Brief History of The Tarot
Astrology, numerology, runes, I – Ching, cartomancy, palm reading, clairvoyance and many other forms of divination have been embraced by millions of people around the world, yet Tarot Reading remains one of the most popular methods of divination for many wishing to gain a deeper insight into their lives.
There is no definitive moment in history when we can say for certain that the Tarot first became used as a method of divination. The origins of the Tarot are still shrouded in myth even today. Many theories on where they originated range from ancient Egypt, to China and India. There is little doubt that Tarot cards were in use in some form in ancient times, however, the romantic notion that they were linked to such esoteric groups as the Knights Templar, the Rosicrucians, the Cathars, Jewish Kabbalists or even Moses can not be proved.
What is certain is that a form of playing card similar to the Tarot of today, was in use in Renaissance Europe in the 14th or 15th century.
The traditional Tarot consists of a deck of 78 cards. There are 14 cards in each of four suits: Wands (or Rods), Cups, Swords and Pentacles (or Coins). These 56 cards are known as the Minor Arcana. In addition, there are a further 22 cards, each illustrated with a specific set of symbols that make up the Major Arcana. The word arcane means ‘mysteries’ or ‘secrets.’
Our modern playing card deck is descended from the Minor Arcana of the Tarot. Today’s Clubs correspond to Wands, Hearts to Cups, Spades to Swords and Diamonds to Pentacles. Somewhere along the way one of the court cards, the Knight, was left behind, giving us 13 instead of 14 cards in each suit.
Today there is a limitless assortment of Tarot decks available, but by far the most popular for many Tarot interpreters is the Rider-Waite deck. Based on illustrations by Pamela Colman Smith – commissioned and guided by Arthur Edward Waite, an English mystic and member of the Order of the Golden Dawn – these remain the clearest designs containing recognisable imagery that is easily interpreted.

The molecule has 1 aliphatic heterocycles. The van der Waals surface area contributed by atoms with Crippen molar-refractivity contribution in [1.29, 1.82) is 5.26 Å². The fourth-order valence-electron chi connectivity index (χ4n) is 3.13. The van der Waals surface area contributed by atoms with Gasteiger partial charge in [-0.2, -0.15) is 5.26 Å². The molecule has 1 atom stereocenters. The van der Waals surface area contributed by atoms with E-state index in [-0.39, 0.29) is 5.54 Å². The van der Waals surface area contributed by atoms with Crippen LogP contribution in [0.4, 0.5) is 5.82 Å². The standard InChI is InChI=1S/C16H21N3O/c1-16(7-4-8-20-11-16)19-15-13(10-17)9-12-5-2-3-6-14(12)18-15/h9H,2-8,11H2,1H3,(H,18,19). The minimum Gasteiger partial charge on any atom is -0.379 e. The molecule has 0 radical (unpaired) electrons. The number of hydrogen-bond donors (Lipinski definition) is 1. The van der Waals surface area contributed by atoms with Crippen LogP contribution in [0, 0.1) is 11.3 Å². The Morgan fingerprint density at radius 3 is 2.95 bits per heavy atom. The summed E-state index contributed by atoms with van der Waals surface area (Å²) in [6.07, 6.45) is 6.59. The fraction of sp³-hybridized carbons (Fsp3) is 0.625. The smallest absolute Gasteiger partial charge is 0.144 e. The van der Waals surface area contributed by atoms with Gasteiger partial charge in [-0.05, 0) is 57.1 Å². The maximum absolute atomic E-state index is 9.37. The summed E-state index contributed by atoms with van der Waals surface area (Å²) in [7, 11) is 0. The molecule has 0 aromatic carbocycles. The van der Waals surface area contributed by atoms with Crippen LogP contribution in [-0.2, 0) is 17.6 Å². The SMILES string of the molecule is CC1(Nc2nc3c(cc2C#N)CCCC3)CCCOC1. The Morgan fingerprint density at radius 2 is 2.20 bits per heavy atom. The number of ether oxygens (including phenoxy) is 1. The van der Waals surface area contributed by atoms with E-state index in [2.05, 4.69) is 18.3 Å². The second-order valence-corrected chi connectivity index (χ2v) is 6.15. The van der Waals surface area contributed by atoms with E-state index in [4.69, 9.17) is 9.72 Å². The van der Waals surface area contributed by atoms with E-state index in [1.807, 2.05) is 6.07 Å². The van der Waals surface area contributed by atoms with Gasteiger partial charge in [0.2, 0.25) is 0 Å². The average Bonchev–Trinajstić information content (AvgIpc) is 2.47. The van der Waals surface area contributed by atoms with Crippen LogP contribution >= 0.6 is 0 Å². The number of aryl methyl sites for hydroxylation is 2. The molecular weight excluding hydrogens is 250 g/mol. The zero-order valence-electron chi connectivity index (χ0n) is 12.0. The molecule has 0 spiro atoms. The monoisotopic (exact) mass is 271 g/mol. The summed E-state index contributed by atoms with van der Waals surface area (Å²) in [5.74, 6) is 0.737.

Currently I read with the Rider – Waite and Morgan Greer decks. I particularly like the artwork of the Morgan Greer as I feel a real sense of optimism when using this colourful deck. On my website at present you will see depicted the Rider – Waite tarot as this is the one most people will be familiar with and everyone can see clearly the hidden messages shown in their beautiful, yet simplistic artwork.
Some people are inclined towards scepticism where anything remotely ‘mystical’ and unexplainable is concerned. Foretelling the future is not a ‘science’ that can be measured or quantified easily – much depends upon the querant (you) and how they interpret what is ‘revealed’. However, ‘the proof of the pudding is in the eating’ (as we say) and people do come back time and again to the Tarot for guidance because they have been given just that – a glimpse into the future.
Inevitably I do believe that we are all Master of our own Fate…WHERE WILL YOURS TAKE YOU?